In 1895 Alfred Dreyfus (1859-1935), a French artillery officer, was wrongfully convicted of passing military secrets to the Germans, and sentenced to lifelong solitary confinement at the infamous penal colony on Devil's Island, off the northern coast of South America. His Jewish background made him a target of institutional prejudice, his superiors moving repeatedly to suppress evidence which might have proven his innocence.
As Freud's reference attests, the so-called 'Dreyfus Affair' became the focus of international attention and widespread outrage, incited by influential figures like the novelist Émile Zola. After over a decade of imprisonment, Dreyfus would finally be exhonerated in 1906. Following an unsuccessful assassination attempt, reinstated and promoted, he went on to serve throughout the Great War. At its close he was awarded France's highest decoration, the légion d'honneur.
Online text of Émile Zola's open letter 'J'Accuse...!', published in L'Aurore, (1898)
The Wiener Prater is a large public park in the second district of Vienna – originally used as a hunting ground by various noble owners, it was opened and developed for public use from the 18th century onwards.
Offical website of the 'Prater'
The Tiber is the main river of Rome. The mausoleum of Emperor Hadrian was erected on its banks between 135 and 139 AD, housing not only his own remains but those of succeeding Roman emperors until early in the next century. The building was variously looted or repurposed over the years, ultimately converted into the fortress now known as the Castel Sant'Angelo - the Pont Sant'Angelo bridge connects it with the opposite bank.
An adage popular in a number of languages for at least a millenium – sometimes linked to the 'Millarium Aureum', a gilded monument which once stood in the Forum of Rome, from which all major roads throughout the Empire were said to be measured.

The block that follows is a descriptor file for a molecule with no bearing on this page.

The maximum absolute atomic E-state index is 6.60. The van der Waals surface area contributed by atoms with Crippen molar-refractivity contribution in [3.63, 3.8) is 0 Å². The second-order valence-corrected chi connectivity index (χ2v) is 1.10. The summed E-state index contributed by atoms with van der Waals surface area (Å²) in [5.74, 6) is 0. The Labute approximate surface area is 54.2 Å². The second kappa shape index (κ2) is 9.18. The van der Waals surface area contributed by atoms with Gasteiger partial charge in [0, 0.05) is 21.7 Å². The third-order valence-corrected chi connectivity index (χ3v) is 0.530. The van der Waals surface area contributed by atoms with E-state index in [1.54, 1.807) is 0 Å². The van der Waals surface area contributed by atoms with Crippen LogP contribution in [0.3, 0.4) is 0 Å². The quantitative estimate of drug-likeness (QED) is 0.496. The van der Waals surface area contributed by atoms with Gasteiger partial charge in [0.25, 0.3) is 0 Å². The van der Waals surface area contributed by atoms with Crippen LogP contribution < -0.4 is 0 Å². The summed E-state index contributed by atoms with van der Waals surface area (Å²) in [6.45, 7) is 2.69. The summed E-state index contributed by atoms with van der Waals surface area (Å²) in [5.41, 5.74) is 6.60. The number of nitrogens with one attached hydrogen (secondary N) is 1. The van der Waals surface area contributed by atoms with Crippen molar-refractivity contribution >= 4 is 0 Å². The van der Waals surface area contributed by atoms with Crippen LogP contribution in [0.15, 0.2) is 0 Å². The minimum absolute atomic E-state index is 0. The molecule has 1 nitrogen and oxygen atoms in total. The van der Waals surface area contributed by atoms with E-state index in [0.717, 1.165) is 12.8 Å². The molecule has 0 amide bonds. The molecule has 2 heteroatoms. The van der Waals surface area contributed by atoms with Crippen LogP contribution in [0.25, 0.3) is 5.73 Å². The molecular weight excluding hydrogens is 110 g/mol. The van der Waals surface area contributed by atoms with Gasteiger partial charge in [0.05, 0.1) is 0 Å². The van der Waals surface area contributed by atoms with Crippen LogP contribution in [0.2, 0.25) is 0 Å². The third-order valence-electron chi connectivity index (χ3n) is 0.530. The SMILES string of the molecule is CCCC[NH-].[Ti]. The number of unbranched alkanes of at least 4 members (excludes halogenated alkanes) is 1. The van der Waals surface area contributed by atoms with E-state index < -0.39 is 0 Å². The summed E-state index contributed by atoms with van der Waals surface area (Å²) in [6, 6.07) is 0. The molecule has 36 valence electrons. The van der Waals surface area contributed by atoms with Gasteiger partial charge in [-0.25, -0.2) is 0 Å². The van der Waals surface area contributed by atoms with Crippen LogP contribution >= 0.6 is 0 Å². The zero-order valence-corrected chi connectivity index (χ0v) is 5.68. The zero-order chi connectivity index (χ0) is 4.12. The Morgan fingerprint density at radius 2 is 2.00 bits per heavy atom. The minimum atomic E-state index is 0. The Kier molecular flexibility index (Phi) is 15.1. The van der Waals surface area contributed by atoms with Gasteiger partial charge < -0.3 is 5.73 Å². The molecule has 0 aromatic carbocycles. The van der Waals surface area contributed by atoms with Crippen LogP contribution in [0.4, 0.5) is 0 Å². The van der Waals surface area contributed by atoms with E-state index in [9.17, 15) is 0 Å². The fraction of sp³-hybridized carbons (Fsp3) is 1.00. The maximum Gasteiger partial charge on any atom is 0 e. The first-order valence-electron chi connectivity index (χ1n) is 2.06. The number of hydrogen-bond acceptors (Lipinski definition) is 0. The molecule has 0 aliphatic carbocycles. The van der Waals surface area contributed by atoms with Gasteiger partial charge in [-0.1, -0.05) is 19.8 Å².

Der Graben (The Trench) was and remains a famous shopping street in Vienna's city-centre. Despite growing in respectability and profitability throughout the 19th century it was, as Freud alleges, a famous haunt of high-class prostitutes nicknamed the grabennymphen.
Wien Westbahnof is a major Austrian railway station, one of the two largest in Vienna, and the point of departure for trains to many other parts of Europe. Bad Ischl is a town in upper Austria with rich salt deposits which made it a fashionable spa resort during the 19th century, when the medicinal properties of brine baths were widely touted. In the mid 1800s it became the summer residence of Austria's imperial family.
The statue Freud describes is the centrepiece of the Josefplatz square near the Hofburg Palace, residence of Austria's former Emperors and now its President. It commemorates Austrian ruler and Holy Roman Emperor Joseph II (1741-1790) with a Latin inscription: "For the well-being of his country he lived not long but wholly".
The most significant Etrurian gravesite in Orvieto is the necropolis at the site now called 'Crocifisso di Tufo', one of the largest in central Italy. Excavated during the 19th century, it has remained open to the public since, although the tombs are largely empty after the plundering of their contents for display in various museums abroad.
Information page about the tombs, at the Umbria Archaeological site
The Riva degli Schiavoni is Venice's main waterfront promenade, running along the lagoon's northern bank just east of the famous Piazza San Marco. A hotspot for tourists, the Riva offers one of the city's best known views across the water to the island of San Giorgio Maggiore.
The Isonzo or Soča (Slovene) river which originates in the Slovenian Alps, flowing through North-Eastern Italy, is known for its distinctive emerald-green waters. The Carso or Karst (German) plateau region marks the border between the two nations, its weathered limestone terrain giving the name 'karst topography' to similar locations around the world.